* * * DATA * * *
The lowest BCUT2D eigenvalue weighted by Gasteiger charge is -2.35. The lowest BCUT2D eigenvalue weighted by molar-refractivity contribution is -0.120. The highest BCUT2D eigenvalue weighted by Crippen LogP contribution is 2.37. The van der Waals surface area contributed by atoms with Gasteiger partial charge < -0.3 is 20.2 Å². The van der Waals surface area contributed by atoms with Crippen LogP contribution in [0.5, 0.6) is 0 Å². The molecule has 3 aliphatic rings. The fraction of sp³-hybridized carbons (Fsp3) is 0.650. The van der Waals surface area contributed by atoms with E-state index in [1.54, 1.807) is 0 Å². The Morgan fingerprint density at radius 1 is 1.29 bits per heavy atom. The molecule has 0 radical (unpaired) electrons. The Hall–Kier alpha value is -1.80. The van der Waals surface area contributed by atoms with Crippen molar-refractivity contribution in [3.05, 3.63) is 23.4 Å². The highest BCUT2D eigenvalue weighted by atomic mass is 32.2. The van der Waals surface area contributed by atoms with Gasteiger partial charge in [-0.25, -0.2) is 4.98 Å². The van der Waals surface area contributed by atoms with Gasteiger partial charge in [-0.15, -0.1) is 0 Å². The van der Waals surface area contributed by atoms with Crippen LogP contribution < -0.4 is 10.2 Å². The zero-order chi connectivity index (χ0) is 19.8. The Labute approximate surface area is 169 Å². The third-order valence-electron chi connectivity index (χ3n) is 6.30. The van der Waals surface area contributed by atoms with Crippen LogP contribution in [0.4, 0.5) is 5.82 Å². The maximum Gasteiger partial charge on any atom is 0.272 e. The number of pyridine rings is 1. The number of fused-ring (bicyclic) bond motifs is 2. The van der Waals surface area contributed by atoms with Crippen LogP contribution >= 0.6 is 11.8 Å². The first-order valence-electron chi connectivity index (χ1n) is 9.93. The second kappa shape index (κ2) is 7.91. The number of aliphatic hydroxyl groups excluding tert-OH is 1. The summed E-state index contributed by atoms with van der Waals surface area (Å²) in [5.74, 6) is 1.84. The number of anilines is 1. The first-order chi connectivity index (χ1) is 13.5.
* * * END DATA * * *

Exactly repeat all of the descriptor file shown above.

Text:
The lowest BCUT2D eigenvalue weighted by Gasteiger charge is -2.35. The lowest BCUT2D eigenvalue weighted by molar-refractivity contribution is -0.120. The highest BCUT2D eigenvalue weighted by Crippen LogP contribution is 2.37. The van der Waals surface area contributed by atoms with Gasteiger partial charge < -0.3 is 20.2 Å². The van der Waals surface area contributed by atoms with Crippen LogP contribution in [0.5, 0.6) is 0 Å². The molecule has 3 aliphatic rings. The fraction of sp³-hybridized carbons (Fsp3) is 0.650. The van der Waals surface area contributed by atoms with E-state index in [1.54, 1.807) is 0 Å². The Morgan fingerprint density at radius 1 is 1.29 bits per heavy atom. The molecule has 0 radical (unpaired) electrons. The Hall–Kier alpha value is -1.80. The van der Waals surface area contributed by atoms with Crippen molar-refractivity contribution in [3.05, 3.63) is 23.4 Å². The highest BCUT2D eigenvalue weighted by atomic mass is 32.2. The van der Waals surface area contributed by atoms with Gasteiger partial charge in [-0.25, -0.2) is 4.98 Å². The van der Waals surface area contributed by atoms with Gasteiger partial charge in [-0.15, -0.1) is 0 Å². The van der Waals surface area contributed by atoms with Crippen LogP contribution < -0.4 is 10.2 Å². The zero-order chi connectivity index (χ0) is 19.8. The Labute approximate surface area is 169 Å². The third-order valence-electron chi connectivity index (χ3n) is 6.30. The van der Waals surface area contributed by atoms with Crippen LogP contribution in [0.4, 0.5) is 5.82 Å². The maximum Gasteiger partial charge on any atom is 0.272 e. The number of pyridine rings is 1. The number of fused-ring (bicyclic) bond motifs is 2. The van der Waals surface area contributed by atoms with Crippen LogP contribution >= 0.6 is 11.8 Å². The first-order valence-electron chi connectivity index (χ1n) is 9.93. The second kappa shape index (κ2) is 7.91. The number of aliphatic hydroxyl groups excluding tert-OH is 1. The summed E-state index contributed by atoms with van der Waals surface area (Å²) in [5.74, 6) is 1.84. The number of anilines is 1. The first-order chi connectivity index (χ1) is 13.5.